Romanticism in France

“Romanticism lies neither in the subjects that an artist chooses nor in his exact copying of truth, but in the way he feels…."
                          —Charles Baudelaire

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Romanticism in France
Romanticism in France

In the decades following the French Revolution, this new movement began to flourish in France.

Eugène Delacroix, Murals in the Chapel of The Holy Angels, Saint-Sulpice
Eugène Delacroix, Murals in the Chapel of The Holy Angels, Saint-Sulpice

Delacroix's unusual choice of scenes in these murals bewildered critics for over a century.

Jean-Auguste-Dominique Ingres, <em>Napoleon on His Imperial Throne</em>
Jean-Auguste-Dominique Ingres, Napoleon on His Imperial Throne

The eagles have landed in this imperial portrait of Napoleon inspired by antique and early modern sources.

Baron Antoine-Jean Gros, <em>Napoleon Bonaparte Visiting the Pest House in Jaffa</em>
Baron Antoine-Jean Gros, Napoleon Bonaparte Visiting the Pest House in Jaffa

Napoleon masterfully manipulated his image, and this painting meant for Parisian audiences is pure propaganda.

Théodore Géricault, <em>Raft of the Medusa</em>
Théodore Géricault, Raft of the Medusa

Géricault’s massive canvas takes its format from history painting, but its subject is ripped from the headlines.

Eugène Delacroix, <em>Liberty Leading the People</em>
Eugène Delacroix, Liberty Leading the People

Bare-breasted with a bayonet? Liberty leads a revolution that won’t be televised but will be seen in the Paris Salon.

Eugène Delacroix, <em>Scene of the Massacre at Chios</em>
Eugène Delacroix, Scene of the Massacre at Chios

Delacroix’s scene of Greek survivors is anything but heroic and offers no relief to the suffering depicted.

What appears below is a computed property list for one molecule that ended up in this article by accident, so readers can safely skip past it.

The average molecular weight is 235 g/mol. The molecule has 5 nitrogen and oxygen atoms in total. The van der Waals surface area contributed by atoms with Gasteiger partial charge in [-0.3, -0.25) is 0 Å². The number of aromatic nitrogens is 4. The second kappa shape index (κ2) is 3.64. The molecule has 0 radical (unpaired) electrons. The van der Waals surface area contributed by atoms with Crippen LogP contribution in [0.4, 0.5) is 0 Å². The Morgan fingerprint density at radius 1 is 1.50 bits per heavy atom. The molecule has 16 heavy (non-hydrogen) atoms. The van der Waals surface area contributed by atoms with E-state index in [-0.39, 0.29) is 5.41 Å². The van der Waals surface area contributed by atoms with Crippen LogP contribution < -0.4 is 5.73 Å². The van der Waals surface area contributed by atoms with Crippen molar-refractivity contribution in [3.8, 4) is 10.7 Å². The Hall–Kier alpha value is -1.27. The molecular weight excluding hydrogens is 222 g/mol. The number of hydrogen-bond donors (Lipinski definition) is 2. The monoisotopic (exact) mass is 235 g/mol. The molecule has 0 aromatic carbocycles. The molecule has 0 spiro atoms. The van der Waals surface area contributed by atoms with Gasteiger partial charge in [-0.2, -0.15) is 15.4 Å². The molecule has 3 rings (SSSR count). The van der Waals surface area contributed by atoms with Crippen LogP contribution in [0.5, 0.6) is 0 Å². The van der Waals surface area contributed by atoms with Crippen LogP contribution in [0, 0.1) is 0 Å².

Eugène Delacroix, <em>The Death of Sardanapalus</em>
Eugène Delacroix, The Death of Sardanapalus

Delacroix paints an anti-hero who presides over a chaotic, violent scene of corruption and luxury.

Between Neoclassicism and Romanticism: Ingres, <em>La Grande Odalisque</em>
Between Neoclassicism and Romanticism: Ingres, La Grande Odalisque

How did the French imagine the exotic? Here, Ingres trades a classical Venus for a nude in a harem.

François Rude, <em>La Marseillaise</em>
François Rude, La Marseillaise

Royal ambivalence? Rude’s Arc de Triomphe sculpture had a revolutionary message, but the endorsement of the king.

Théodore Géricault, Portraits of the Insane
Théodore Géricault, Portraits of the Insane

Géricault makes the inner suffering of his sitters visible, but what inspired this unusual subject matter?

Painting colonial culture: Ingres’s <em>La Grande Odalisque</em>
Painting colonial culture: Ingres’s La Grande Odalisque

Ingres never visited a harem, but he let his imagination run wild in this sensual colonial fantasy.

Selected Contributors